Let Us Make Haste to Church to Satisfy the Hunger of Our Souls!

Eighth Sunday Аfter Pentecost


And Jesus went forth, and saw a great multitude, and was moved with compassion toward them, and He healed their sick (Mt. 14:14).

Every page of the Gospel reminds us, brethren, of some picture from modern life. Thus, in today’s Gospel it says that once, when the Lord was in the desert, a host of people came to Him and listened to His teachings all day, forgetting about all their bodily cares. And the Lord miraculously sated these people who had already been spiritually sated by His teaching, and healed the bodily infirmities of those who had already been spiritually healed through His word. Does not this gathering in the desert of people who desired to listen to the Lord remind us, brethren, of our gatherings in this church, where we seek spiritual edification? After our everyday labors and cares exhaust and weaken our souls, we make haste to come here on the day of the Lord to satisfy our spiritual hunger through hearing the hymns and Church readings, composed by men who had rich treasures of theology and spiritual edification in their souls; through hearing and watching everything that happens here, and what we see here in all those who have gathered.

Blessed, brethren, are all those of us who haven’t lost the ability to satisfy the hunger of our souls through hearing the word of God and the prayers of the Church, who willingly hurry here according to the commandment of the Lord and the Apostles. They are likened, according to the word of the Lord, unto a wise man, which built his house upon a rock. And the rain descended, and the floods came, and the winds blew, and beat upon that house; and it fell not: for it was founded upon a rock (Mt. 7:24-25).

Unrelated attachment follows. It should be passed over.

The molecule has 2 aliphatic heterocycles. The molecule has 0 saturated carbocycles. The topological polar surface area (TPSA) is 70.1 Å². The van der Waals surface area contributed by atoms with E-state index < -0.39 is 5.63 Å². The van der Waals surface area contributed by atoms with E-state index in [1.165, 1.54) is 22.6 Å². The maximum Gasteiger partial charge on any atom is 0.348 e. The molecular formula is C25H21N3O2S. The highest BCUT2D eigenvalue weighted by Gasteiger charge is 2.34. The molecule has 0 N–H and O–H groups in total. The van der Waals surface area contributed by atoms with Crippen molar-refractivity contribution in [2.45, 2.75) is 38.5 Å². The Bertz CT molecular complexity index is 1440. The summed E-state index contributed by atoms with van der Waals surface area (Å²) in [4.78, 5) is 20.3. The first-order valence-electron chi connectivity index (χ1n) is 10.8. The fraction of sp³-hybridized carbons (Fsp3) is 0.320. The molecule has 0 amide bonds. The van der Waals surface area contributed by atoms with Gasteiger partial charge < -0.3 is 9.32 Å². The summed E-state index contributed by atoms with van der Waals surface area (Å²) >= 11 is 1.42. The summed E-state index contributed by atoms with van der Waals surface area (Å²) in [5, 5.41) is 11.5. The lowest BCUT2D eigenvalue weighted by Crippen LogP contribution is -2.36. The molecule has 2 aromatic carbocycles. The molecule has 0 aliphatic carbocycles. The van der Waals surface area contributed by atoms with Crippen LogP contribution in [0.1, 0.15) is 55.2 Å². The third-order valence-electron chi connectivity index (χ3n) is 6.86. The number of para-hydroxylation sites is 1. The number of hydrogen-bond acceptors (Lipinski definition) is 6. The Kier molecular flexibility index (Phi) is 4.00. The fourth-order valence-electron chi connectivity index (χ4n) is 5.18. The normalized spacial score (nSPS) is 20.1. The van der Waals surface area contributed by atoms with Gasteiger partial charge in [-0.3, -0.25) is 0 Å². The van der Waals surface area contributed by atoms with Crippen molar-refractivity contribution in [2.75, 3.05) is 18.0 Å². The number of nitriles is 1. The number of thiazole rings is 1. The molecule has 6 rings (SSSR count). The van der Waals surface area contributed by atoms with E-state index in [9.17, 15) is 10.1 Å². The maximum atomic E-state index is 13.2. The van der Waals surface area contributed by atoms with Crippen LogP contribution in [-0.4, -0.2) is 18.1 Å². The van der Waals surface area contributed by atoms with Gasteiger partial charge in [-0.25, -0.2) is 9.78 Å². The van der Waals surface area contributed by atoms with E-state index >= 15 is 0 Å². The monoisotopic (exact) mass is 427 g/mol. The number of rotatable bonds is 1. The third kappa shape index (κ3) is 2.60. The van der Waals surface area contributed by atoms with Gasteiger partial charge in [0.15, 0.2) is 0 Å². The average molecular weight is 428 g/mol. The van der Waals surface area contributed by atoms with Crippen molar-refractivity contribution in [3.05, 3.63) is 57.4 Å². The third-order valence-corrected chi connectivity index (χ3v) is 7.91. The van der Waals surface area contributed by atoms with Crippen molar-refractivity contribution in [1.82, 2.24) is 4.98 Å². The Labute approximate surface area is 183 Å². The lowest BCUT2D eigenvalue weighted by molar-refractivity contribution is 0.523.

But there’s another type of people—and there are quite a number of them in our land—who seek to satisfy the persistent higher demands of the soul not with the word of God and not with prayerful ascension of the soul to God, but only with that which they see on earth and what the mind can explore without going beyond the limits of the observation of earthly objects. Calling themselves intelligent people, primarily called to the search for truth and to guiding the life of the people, they accuse Christianity, saying that contrary to the structure of human nature, which consists of spirit and body, it seems to completely detach man from real, earthly life, and makes him neglect all those victories of the human mind in the arts and sciences, in the realm of material phenomena, and which have always constituted his happiness and glory. But that which constitutes the greatness and glory of Christianity, which to this day, in an age of extreme decline of love for God and understanding of the spiritual life, continues to overcome blind attachment to corruptible matter and to fill all kinds of human wisdom with a living soul—making it truly valuable—upbraids and reproaches such people!

Some of the relatively few who have deviated from the understanding of the Church started engaging strange arguments about the “sanctity of the flesh” (Rozanov, Merezhkovsky), and some radicals (followers of Nietzsche) began to proclaim that the only true meaning of human existence should be sought on earth.